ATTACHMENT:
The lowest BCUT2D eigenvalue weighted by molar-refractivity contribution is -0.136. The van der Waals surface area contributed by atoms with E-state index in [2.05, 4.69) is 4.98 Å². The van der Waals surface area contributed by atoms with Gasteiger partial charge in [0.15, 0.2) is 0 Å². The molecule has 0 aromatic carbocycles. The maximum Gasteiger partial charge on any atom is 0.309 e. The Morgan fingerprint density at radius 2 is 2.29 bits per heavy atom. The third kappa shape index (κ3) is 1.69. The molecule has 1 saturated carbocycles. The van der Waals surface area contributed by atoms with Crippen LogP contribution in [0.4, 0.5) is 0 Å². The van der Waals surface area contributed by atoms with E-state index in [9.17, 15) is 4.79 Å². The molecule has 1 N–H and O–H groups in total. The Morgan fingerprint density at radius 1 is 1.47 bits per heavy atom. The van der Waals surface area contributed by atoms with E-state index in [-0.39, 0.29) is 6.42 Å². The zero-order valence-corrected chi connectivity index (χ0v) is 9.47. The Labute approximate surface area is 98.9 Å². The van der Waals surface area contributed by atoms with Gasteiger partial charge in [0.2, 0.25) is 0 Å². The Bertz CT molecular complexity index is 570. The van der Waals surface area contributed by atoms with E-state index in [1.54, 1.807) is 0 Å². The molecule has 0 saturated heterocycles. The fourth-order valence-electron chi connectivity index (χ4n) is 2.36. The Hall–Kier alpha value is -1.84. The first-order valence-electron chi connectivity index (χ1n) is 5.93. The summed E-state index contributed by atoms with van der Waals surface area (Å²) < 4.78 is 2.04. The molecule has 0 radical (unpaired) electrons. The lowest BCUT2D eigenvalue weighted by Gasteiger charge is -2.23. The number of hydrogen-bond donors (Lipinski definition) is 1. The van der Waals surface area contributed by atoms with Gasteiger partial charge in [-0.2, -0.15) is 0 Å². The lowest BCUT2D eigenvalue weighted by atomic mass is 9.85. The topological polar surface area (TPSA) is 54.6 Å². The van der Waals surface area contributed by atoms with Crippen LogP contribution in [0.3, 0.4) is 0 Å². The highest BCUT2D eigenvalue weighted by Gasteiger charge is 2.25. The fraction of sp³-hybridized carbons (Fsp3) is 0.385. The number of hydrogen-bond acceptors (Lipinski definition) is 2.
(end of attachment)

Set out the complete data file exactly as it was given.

The lowest BCUT2D eigenvalue weighted by molar-refractivity contribution is -0.136. The van der Waals surface area contributed by atoms with E-state index in [2.05, 4.69) is 4.98 Å². The van der Waals surface area contributed by atoms with Gasteiger partial charge in [0.15, 0.2) is 0 Å². The molecule has 0 aromatic carbocycles. The maximum Gasteiger partial charge on any atom is 0.309 e. The Morgan fingerprint density at radius 2 is 2.29 bits per heavy atom. The third kappa shape index (κ3) is 1.69. The molecule has 1 saturated carbocycles. The van der Waals surface area contributed by atoms with Crippen LogP contribution in [0.4, 0.5) is 0 Å². The van der Waals surface area contributed by atoms with E-state index in [9.17, 15) is 4.79 Å². The molecule has 1 N–H and O–H groups in total. The Morgan fingerprint density at radius 1 is 1.47 bits per heavy atom. The van der Waals surface area contributed by atoms with E-state index in [-0.39, 0.29) is 6.42 Å². The zero-order valence-corrected chi connectivity index (χ0v) is 9.47. The Labute approximate surface area is 98.9 Å². The van der Waals surface area contributed by atoms with Gasteiger partial charge in [0.2, 0.25) is 0 Å². The Bertz CT molecular complexity index is 570. The van der Waals surface area contributed by atoms with E-state index in [1.54, 1.807) is 0 Å². The molecule has 0 saturated heterocycles. The fourth-order valence-electron chi connectivity index (χ4n) is 2.36. The Hall–Kier alpha value is -1.84. The first-order valence-electron chi connectivity index (χ1n) is 5.93. The summed E-state index contributed by atoms with van der Waals surface area (Å²) < 4.78 is 2.04. The molecule has 0 radical (unpaired) electrons. The lowest BCUT2D eigenvalue weighted by Gasteiger charge is -2.23. The number of hydrogen-bond donors (Lipinski definition) is 1. The van der Waals surface area contributed by atoms with Gasteiger partial charge in [-0.2, -0.15) is 0 Å². The lowest BCUT2D eigenvalue weighted by atomic mass is 9.85. The topological polar surface area (TPSA) is 54.6 Å². The van der Waals surface area contributed by atoms with Crippen LogP contribution in [0.3, 0.4) is 0 Å². The highest BCUT2D eigenvalue weighted by Gasteiger charge is 2.25. The fraction of sp³-hybridized carbons (Fsp3) is 0.385. The number of hydrogen-bond acceptors (Lipinski definition) is 2.